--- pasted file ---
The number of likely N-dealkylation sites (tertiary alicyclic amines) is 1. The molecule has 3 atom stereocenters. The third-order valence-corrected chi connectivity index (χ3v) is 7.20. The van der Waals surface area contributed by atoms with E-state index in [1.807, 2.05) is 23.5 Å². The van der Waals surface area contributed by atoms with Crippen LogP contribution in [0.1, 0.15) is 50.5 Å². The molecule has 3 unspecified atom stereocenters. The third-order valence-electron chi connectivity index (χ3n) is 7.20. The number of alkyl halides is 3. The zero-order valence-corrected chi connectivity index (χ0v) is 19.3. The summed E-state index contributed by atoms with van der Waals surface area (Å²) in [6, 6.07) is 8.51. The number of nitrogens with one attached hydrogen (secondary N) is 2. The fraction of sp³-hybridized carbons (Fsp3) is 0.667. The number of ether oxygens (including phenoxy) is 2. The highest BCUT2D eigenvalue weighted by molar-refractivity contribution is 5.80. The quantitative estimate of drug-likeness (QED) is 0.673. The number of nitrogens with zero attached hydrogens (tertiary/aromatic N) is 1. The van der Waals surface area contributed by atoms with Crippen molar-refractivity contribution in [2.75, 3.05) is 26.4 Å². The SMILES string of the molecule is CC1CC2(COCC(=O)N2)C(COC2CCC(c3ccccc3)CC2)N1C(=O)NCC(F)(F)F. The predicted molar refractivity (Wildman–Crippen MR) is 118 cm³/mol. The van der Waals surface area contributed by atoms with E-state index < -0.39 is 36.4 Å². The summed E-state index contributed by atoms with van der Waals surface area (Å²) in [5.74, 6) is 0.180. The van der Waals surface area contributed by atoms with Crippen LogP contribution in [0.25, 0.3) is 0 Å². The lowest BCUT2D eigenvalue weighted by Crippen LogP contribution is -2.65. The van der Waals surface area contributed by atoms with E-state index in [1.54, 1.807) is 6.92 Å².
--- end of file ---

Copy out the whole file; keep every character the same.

The number of likely N-dealkylation sites (tertiary alicyclic amines) is 1. The molecule has 3 atom stereocenters. The third-order valence-corrected chi connectivity index (χ3v) is 7.20. The van der Waals surface area contributed by atoms with E-state index in [1.807, 2.05) is 23.5 Å². The van der Waals surface area contributed by atoms with Crippen LogP contribution in [0.1, 0.15) is 50.5 Å². The molecule has 3 unspecified atom stereocenters. The third-order valence-electron chi connectivity index (χ3n) is 7.20. The number of alkyl halides is 3. The zero-order valence-corrected chi connectivity index (χ0v) is 19.3. The summed E-state index contributed by atoms with van der Waals surface area (Å²) in [6, 6.07) is 8.51. The number of nitrogens with one attached hydrogen (secondary N) is 2. The fraction of sp³-hybridized carbons (Fsp3) is 0.667. The number of ether oxygens (including phenoxy) is 2. The highest BCUT2D eigenvalue weighted by molar-refractivity contribution is 5.80. The quantitative estimate of drug-likeness (QED) is 0.673. The number of nitrogens with zero attached hydrogens (tertiary/aromatic N) is 1. The van der Waals surface area contributed by atoms with Crippen molar-refractivity contribution in [2.75, 3.05) is 26.4 Å². The SMILES string of the molecule is CC1CC2(COCC(=O)N2)C(COC2CCC(c3ccccc3)CC2)N1C(=O)NCC(F)(F)F. The predicted molar refractivity (Wildman–Crippen MR) is 118 cm³/mol. The van der Waals surface area contributed by atoms with E-state index < -0.39 is 36.4 Å². The summed E-state index contributed by atoms with van der Waals surface area (Å²) in [5.74, 6) is 0.180. The van der Waals surface area contributed by atoms with Crippen LogP contribution in [0.25, 0.3) is 0 Å². The lowest BCUT2D eigenvalue weighted by Crippen LogP contribution is -2.65. The van der Waals surface area contributed by atoms with E-state index in [1.54, 1.807) is 6.92 Å².